2. I call it my ‘black and white cardigan’ however the black is in fact ‘deep charcoal’ and the white is a ‘natural’  white, both from Jamieson and Smith . This combination gives a less harsh look for my light colouring. 
  3. As I write this, the app is for iPad (not sure if there is an Android version), there is a free lite version, but the paid version is £13.99. It includes, text, plates, videos and has interactive activities to get you involved with understanding and working with colour. 

Sunday, 8 March 2020

Scandinavian Slippers

This book (1) caught my eye in the library and I thought I would have my first attempt at twined knitting. 

Rather than just jump in I thought I would knit the sample pair as suggested but do them in ‘my colours’ rather than the different ones recommended. (The different colours are so you can see the different stages, which was a great idea.) 

I used my own Norfolk Horn hand spun yarn from a local farm which measured 11 wpi. I teamed this with some Hebridean  Double Knit (14wpi) yarn which I bought from Denise Bridges (2) when we were last in South Uist. I used this Hebridean yarn double and the pair of slippers took the whole of a 50g ball.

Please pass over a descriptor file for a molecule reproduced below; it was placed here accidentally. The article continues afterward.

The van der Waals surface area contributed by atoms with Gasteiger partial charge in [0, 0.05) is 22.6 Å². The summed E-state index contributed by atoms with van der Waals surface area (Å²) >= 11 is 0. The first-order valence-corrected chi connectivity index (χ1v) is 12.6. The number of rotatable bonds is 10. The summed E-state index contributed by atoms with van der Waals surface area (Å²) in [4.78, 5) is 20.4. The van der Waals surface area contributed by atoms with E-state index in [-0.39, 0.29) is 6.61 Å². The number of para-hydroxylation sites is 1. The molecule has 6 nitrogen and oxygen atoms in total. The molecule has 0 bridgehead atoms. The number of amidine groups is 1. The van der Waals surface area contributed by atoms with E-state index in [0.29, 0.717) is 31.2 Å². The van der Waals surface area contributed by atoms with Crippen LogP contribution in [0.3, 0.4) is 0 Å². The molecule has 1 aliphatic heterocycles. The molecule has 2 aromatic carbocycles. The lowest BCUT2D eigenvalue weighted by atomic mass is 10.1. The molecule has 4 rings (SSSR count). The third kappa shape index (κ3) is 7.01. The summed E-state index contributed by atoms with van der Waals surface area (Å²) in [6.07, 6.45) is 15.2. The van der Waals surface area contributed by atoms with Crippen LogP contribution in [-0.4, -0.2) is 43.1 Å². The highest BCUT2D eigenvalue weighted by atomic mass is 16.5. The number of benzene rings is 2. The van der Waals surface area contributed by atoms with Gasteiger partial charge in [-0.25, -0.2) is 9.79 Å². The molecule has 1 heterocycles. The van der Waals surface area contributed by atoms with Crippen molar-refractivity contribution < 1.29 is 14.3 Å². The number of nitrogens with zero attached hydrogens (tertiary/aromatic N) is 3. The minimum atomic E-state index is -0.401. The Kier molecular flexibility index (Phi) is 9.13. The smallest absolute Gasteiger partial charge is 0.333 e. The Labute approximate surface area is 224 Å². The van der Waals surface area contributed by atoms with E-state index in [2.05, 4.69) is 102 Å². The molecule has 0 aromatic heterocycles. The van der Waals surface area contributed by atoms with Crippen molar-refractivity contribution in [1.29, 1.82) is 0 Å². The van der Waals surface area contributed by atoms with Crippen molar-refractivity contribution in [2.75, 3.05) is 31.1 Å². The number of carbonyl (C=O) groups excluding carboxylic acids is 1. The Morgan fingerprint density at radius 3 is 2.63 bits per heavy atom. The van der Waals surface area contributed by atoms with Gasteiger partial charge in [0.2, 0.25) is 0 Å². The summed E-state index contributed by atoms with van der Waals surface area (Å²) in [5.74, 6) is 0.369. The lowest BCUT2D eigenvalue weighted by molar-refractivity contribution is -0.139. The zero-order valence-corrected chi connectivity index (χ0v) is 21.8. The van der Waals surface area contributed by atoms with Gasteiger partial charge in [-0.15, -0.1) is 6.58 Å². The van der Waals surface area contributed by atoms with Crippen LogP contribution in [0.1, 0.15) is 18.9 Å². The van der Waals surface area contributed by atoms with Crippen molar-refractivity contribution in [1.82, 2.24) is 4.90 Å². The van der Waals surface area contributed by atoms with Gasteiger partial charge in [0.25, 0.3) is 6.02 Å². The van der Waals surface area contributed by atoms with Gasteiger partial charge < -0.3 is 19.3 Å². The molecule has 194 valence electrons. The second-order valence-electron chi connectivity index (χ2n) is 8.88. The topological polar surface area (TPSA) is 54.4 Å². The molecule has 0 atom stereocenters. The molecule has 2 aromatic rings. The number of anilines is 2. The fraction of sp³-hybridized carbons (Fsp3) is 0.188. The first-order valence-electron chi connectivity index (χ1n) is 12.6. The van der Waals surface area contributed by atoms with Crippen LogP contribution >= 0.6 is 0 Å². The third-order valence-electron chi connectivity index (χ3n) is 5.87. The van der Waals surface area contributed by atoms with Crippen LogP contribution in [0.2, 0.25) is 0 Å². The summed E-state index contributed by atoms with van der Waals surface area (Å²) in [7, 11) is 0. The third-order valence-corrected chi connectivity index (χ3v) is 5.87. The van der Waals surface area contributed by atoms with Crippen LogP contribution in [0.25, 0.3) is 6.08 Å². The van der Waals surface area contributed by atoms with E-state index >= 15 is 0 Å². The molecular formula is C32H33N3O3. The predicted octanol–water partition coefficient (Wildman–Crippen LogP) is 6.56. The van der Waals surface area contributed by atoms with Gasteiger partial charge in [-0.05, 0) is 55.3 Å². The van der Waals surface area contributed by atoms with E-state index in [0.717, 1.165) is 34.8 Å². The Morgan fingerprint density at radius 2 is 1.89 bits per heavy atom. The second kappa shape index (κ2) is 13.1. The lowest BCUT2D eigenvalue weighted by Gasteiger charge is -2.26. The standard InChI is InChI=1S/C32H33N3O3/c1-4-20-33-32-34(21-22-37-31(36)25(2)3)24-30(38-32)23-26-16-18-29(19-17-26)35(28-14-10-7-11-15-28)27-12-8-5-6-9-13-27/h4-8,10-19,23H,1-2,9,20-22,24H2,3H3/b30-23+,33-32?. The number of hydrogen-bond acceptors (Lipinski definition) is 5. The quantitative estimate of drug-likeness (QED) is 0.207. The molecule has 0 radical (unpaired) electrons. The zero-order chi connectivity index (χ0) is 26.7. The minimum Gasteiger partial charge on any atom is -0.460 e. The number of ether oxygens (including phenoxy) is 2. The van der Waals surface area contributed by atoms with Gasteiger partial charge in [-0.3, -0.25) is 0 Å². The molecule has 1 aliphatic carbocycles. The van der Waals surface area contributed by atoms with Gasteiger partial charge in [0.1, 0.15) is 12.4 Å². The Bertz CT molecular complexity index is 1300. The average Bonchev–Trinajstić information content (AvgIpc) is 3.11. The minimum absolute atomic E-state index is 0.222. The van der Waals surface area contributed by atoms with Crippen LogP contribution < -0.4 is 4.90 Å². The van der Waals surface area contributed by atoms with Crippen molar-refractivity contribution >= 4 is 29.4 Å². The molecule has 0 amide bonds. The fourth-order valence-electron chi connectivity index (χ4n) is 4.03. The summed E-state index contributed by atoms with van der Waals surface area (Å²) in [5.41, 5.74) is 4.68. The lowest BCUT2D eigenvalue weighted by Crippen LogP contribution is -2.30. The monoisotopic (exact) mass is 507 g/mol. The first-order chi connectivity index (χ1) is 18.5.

I used my knitting belt and 3 dpns size 3.5mm. The cast on was a 2 strand circular cast on, something I had not done before. 

I found twined knitting slow, you need to keep stopping to untwist the yarns but the effect is great. The fabric this combination of yarns gave was super firm and just what is needed for slippers. 

The construction was interesting, you knit a sealed envelope that looks like this.

Stitches are then picked up either side of a waste yarn, which is then removed. Short row knitting gives a triangular insert either side and then a cuff is knitted which could be as long as you wanted. I made mine following the instructions, as this is a trial knit and topped the cuff with Estonian Braid following instructions from my workshop with Hadewych van der Werf in Shetland Wool Week, last year (3)


Completed slippers, showing sole and top side and you can see the twined knitting inside.(4)

I was very pleased with the result and the slippers fit well. I will use them as an alternative pair of ‘handbag’ slippers, ie the ones I take with me when visiting friends. 

I am looking forward to knitting another pair inspired by the book, which I have now bought for Kindle at a reasonable price. 

  1. The book is Knitting Scandinavian Slippers and Socks. The explanations are very thorough. I really like Laura Farson’s  style. 
  2. Denise runs the Hebridean Woolshed (www.hebrideanwoolshed.scot). There is a campsite next door which includes a great cafe. A wonderful  part of the world. 
  3. ‘Knitting across Borders’ workshop described on blog post of 23 Jan 2020
  4. The pattern gave a ribbed sole but I did it differently !